This found its way to my inbox yesterday from the office of our Congressman:
(Yesterday,) as a member of the Natural Resources Committee Rep. Andy Harris participated in a hearing focused on America’s rising energy prices. Oil prices have recently passed $100 per barrel for the first time since 2008. Gasoline prices have increased 77 cents since this time last year. According to an analyst from Cameron Hanover, there is an additional cost to consumers of $4 million dollars per day for every penny increase in fuel costs. Last week, Rep. Andy Harris sent a letter to Secretary of Energy Steven Chu requesting immediate action on rising fuel costs.
“Too many times during past energy crises we have failed to act definitively,” said Rep. Andy Harris. “I support an ‘all-of-the-above’ energy approach that emphasizes American-produced oil, natural gas, clean coal, and nuclear, and renewable sources such as solar, wind, hydropower and geothermal. This approach will lower prices, create new American jobs, reduce our dependence on foreign oil, strengthen our national security and raise revenue to help tackle the $14 trillion debt.”
A recent Congressional Research report indicated that our combined recoverable coal, oil and natural gas reserves total 1.3 trillion barrels of oil equivalent – the largest in the world. In addition to these resources, the U.S. Geological Survey estimates oil shale reserves could be greater than 1.5 trillion barrels of oil. These numbers indicate that we have the resources to produce our own energy and the latest technology to do it safely. We should strengthen our national security by ending our dependence on foreign energy and create American jobs while doing it.
So that’s what he said; here’s what I have to say.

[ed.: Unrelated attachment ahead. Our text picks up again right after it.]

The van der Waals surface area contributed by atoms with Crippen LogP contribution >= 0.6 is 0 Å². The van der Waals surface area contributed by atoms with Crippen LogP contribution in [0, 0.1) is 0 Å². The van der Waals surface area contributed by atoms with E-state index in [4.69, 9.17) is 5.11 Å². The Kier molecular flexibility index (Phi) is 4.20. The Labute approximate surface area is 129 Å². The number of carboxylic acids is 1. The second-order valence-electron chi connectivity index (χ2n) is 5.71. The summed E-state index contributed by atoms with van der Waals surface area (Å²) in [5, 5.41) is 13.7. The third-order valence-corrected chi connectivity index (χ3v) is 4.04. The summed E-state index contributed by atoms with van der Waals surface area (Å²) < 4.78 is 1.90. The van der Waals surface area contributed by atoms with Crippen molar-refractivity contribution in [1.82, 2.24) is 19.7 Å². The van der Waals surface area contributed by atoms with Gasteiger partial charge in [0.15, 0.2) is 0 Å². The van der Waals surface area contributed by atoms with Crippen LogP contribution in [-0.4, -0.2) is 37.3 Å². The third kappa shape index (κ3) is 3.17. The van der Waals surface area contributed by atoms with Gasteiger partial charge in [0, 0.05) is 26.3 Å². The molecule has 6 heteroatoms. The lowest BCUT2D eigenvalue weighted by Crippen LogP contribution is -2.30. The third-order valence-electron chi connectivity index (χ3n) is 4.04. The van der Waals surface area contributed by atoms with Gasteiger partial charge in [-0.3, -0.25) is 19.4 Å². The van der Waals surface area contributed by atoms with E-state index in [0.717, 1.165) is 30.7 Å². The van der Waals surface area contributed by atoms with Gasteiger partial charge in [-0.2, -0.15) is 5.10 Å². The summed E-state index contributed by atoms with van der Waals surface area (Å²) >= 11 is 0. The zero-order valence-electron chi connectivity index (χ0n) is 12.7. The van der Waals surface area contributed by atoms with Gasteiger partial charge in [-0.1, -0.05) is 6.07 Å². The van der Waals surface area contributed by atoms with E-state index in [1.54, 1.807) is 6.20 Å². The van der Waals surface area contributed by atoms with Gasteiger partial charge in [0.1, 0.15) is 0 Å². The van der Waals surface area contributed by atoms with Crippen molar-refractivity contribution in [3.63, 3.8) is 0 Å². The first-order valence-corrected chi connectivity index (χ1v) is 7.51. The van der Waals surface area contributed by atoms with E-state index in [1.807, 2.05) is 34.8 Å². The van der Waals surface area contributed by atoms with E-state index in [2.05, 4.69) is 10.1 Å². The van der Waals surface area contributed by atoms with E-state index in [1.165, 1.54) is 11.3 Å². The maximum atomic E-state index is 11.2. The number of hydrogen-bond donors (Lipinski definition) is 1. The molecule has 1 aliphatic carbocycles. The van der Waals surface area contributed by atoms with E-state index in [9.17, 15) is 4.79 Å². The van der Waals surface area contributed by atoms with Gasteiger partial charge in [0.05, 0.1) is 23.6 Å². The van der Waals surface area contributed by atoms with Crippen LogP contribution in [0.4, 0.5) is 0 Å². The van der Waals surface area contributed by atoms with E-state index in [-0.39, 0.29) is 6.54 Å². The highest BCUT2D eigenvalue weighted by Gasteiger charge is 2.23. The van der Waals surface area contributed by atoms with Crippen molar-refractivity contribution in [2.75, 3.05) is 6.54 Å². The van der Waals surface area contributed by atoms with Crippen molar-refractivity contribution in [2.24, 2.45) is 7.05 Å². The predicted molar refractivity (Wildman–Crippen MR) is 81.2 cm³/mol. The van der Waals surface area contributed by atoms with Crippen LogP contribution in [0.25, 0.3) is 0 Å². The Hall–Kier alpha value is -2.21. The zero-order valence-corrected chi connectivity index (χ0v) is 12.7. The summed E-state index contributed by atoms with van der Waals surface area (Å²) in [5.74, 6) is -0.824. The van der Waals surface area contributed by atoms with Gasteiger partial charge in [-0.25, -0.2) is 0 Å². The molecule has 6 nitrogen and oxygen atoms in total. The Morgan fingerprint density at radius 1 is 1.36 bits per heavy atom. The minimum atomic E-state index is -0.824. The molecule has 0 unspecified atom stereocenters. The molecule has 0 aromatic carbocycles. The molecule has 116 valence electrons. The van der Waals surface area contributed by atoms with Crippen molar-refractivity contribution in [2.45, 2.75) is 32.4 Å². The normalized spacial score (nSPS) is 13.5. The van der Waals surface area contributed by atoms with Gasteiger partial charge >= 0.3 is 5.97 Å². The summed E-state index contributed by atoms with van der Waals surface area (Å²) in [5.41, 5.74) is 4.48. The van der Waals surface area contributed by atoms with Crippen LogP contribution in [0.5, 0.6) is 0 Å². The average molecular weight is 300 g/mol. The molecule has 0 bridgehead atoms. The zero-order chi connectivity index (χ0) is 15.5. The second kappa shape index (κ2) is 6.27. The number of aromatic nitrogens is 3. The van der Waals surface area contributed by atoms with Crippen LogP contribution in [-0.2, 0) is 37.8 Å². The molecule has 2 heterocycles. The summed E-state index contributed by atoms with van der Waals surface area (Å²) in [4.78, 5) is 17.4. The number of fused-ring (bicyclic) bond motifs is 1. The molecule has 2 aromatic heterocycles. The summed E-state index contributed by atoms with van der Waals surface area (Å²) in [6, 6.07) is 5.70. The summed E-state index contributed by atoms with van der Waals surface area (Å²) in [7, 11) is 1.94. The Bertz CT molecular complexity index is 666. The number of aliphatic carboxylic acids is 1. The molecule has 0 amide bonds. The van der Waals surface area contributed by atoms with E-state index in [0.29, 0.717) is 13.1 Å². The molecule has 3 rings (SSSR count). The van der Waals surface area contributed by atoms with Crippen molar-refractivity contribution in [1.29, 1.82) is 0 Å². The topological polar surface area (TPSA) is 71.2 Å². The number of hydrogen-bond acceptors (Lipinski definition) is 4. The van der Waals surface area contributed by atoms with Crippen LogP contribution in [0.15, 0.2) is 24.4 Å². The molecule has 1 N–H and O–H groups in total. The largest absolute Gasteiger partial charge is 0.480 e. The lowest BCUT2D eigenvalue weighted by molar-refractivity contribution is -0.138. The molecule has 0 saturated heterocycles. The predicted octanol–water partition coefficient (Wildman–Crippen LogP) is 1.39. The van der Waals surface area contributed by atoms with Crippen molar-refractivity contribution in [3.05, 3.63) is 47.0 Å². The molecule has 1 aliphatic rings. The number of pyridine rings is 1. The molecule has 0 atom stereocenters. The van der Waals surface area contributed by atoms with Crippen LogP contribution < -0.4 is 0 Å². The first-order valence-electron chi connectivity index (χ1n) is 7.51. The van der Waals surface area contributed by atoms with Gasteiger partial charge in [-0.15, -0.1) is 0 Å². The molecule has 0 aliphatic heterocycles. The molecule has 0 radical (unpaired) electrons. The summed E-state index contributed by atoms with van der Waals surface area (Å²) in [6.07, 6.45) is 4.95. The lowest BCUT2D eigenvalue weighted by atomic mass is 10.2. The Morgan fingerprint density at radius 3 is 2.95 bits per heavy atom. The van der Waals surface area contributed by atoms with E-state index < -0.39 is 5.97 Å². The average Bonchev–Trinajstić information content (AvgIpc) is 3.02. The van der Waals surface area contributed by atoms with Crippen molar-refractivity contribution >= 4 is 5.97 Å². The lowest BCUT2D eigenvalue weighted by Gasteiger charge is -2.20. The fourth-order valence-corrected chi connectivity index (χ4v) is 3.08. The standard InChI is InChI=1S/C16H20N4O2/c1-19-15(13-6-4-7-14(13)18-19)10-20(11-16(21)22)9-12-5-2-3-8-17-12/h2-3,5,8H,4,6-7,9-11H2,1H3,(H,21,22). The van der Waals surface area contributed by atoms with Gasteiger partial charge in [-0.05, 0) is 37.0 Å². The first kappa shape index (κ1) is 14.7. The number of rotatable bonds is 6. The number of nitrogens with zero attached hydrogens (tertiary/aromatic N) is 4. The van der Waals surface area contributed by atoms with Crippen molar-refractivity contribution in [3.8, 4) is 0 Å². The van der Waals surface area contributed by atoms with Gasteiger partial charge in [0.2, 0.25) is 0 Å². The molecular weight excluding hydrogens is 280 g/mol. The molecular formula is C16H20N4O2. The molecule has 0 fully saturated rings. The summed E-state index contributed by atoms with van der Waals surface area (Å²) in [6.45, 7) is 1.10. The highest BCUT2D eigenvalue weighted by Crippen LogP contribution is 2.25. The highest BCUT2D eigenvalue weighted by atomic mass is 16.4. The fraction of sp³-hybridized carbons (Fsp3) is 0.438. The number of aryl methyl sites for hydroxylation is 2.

Unfortunately, Andy, you can send a truckload of these letters to Steven Chu’s office and all you’ll get is a forest’s worth of dead trees. He’s truly gulped a large pitcher of the global warming Kool-Aid. For all his talk about embracing nuclear power despite the Japan crisis, for example, we haven’t seen much action toward building new plants in the last two years – or the last fifteen, for that matter (the last new U.S. nuclear power plant came online in 1996.) Instead, the Obama administration is hot and heavy into forcing our nation to adopt solar and wind as renewable energy sources. They only prefer ‘some of the above,’ ignoring the fact that we have a mature market in fossil fuels and supplies, as you point out, are still plentiful. (They’re the government’s own estimates, for gosh sakes!)
Would it be possible to be completely energy independent? Perhaps, but I think the more realistic goal would be to depend only on one or two outside sources. Just cutting out the need to ship oil across the ocean would be a boost, and that may be doable since Canada and Mexico export a large percentage of the oil we use across their borders with us.
But it’s interesting to note that much of the advancement and infrastructure in the oil and natural gas industry is funded by the industry itself as opposed to the government, while the inverse seems to be true for wind and solar power. After all, what market would the offshore wind farms proposed off Ocean City have if it weren’t for government putting a fat finger on the scale?
So Harris is relatively correct in his assessment, although I’d love to have some followup on what he sees as government’s proper role. Certainly he has solid facts and figures, but Andy needs to share what specific solutions he would advocate in each area in order to address this crisis. The more it depends on the private-sector market, the better I’ll probably like it.